Both teams 2-0 and known for power offense, quick defense
By ANDY BITTER
AUBURN, Ala. — After two decisive wins, 1,145 yards of offense and an increasing amount of praise on a national scale, Gene Chizik still refuses to buy stock in his Auburn Tigers, not until they prove themselves against some top-notch competition.
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West Virginia would seem to fit the bill.
The Tigers (2-0) host the Mountaineers (2-0) at Jordan-Hare Stadium tonight at 7:45 on ESPN2. The battle is between two teams possessing high-powered offenses and quick-to-the ball defenses, both on the cusp of cracking the national polls.
“I think that after Saturday night we will have another step in the direction of knowing who we are,” Chizik said. “Because again, we are a work in progress and I’m not sure who we are yet.”
If Louisiana Tech and Mississippi State were warm-up acts, West Virginia, which is 44-9 in its last 53 games and has won five straight against SEC teams dating back to 2000, is the headliner in Auburn’s first month of the season.
Not that the Tigers need to be reminded of what they’re up against. West Virginia erased a 17-3 deficit against Auburn in Morgantown, W.Va., last October to run away with a 34-17 victory, one of the first indications that Tommy Tuberville, even without Tony Franklin as a distraction on his staff, was going to have a hard time pulling his team out of a tailspin in the season’s second half.
Auburn’s normally reliable defense was exposed, getting pushed back at the point of attack while watching Noel Devine run for a career-best 207 yards.
“We got out-physicaled, and we didn’t finish,” linebacker Josh Bynes said. “That’s all they did in the second half. We were getting worn out, and we didn’t tackle their guys.”
The Tigers, who rank second in the country with 345.5 rushing yards per game, hope to return the favor.
Auburn has worn down its opponents in the first two games, using its big offensive line to create holes for the 1-2 punch of Ben Tate and Onterio McCalebb, who rank first and second, respectively, in the SEC in rushing yards per game.
Offensive coordinator Gus Malzhan’s fast-paced offense has taken its toll on defenses in the second half. Auburn has out-scored its opponents 45-10 after halftime, holding a 632-228 advantage in total yardage.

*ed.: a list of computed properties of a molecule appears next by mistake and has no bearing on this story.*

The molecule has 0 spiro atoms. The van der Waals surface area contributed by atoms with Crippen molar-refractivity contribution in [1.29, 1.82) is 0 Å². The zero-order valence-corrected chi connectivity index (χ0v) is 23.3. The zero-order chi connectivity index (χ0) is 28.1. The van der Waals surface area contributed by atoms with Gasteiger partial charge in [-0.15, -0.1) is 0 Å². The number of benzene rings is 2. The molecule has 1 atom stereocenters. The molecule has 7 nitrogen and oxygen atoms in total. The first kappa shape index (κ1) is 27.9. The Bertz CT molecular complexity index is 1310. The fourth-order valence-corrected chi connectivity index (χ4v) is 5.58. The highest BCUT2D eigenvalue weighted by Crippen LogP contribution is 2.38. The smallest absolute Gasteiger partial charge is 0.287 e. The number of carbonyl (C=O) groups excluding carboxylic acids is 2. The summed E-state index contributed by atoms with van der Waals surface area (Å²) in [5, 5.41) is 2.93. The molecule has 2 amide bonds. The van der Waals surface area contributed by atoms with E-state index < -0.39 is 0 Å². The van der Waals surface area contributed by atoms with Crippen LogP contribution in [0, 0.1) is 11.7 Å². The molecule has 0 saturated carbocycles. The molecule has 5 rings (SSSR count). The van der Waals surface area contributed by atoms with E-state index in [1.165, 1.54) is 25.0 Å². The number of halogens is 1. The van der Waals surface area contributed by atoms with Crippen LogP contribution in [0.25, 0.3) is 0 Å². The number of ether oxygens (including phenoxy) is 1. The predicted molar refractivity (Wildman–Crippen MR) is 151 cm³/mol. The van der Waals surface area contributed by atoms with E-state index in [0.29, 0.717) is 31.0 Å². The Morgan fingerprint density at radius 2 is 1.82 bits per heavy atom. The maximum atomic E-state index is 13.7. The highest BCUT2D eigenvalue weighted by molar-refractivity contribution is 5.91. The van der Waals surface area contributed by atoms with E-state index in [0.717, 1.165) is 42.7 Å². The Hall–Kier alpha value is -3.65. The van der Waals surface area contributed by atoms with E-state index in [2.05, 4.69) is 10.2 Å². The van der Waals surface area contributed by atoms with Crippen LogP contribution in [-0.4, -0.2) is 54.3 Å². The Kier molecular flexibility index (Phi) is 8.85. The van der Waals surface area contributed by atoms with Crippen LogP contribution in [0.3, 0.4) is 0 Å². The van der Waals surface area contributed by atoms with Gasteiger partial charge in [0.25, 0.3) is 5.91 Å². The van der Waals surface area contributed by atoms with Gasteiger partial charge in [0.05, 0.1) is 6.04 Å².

“It’s good to see a different defense get tired out there,” Auburn cornerback Walt McFadden said. “Because they do it to us sometimes during practice, and the second-team just be laughing at us. It’s good to be laughing at a different defense on the other sideline.”
Overall, the Tigers rank fourth in the country in total offense with 572.5 yards a game, confusing defenses with their pace, misdirection and alignments, particularly the Kodi Burns-led Wildcat formation, which has accounted for five touchdowns this season.
“It is fun to watch when you are not playing them,” West Virginia coach Bill Stewart said.
But West Virginia has weapons of its own. Quarterback Jarrett Brown has accounted for 719 yards of total offense this season, sixth-most in the country.
Seven different receivers/tight ends have caught passes this year, led by the speedy Jock Sanders. And Devine, as Auburn is aware, can be a game-changer.
“You tackle him a few times, then he makes you miss and hits a crack, then the next thing you know he’s hitting his head on the goal post,” Chizik said. “I mean, that’s how fast he gets in the end zone.”
Through two games, Auburn has averaged 43 points per game, while West Virginia has averaged 34.
“I see a track meet,” Stewart said.
The winner should get a big boost. Auburn, like West Virginia, is in the “Others Receiving Votes” category this week in both The Associated Press and USA Today/Coaches’ polls, meaning a strong showing, particularly from an offense that’s starting to gain national acclaim, could return the Tigers to the spotlight.
“We ain’t worried about that,” Bynes said. “They didn’t want to talk about us, so now I don’t really care.”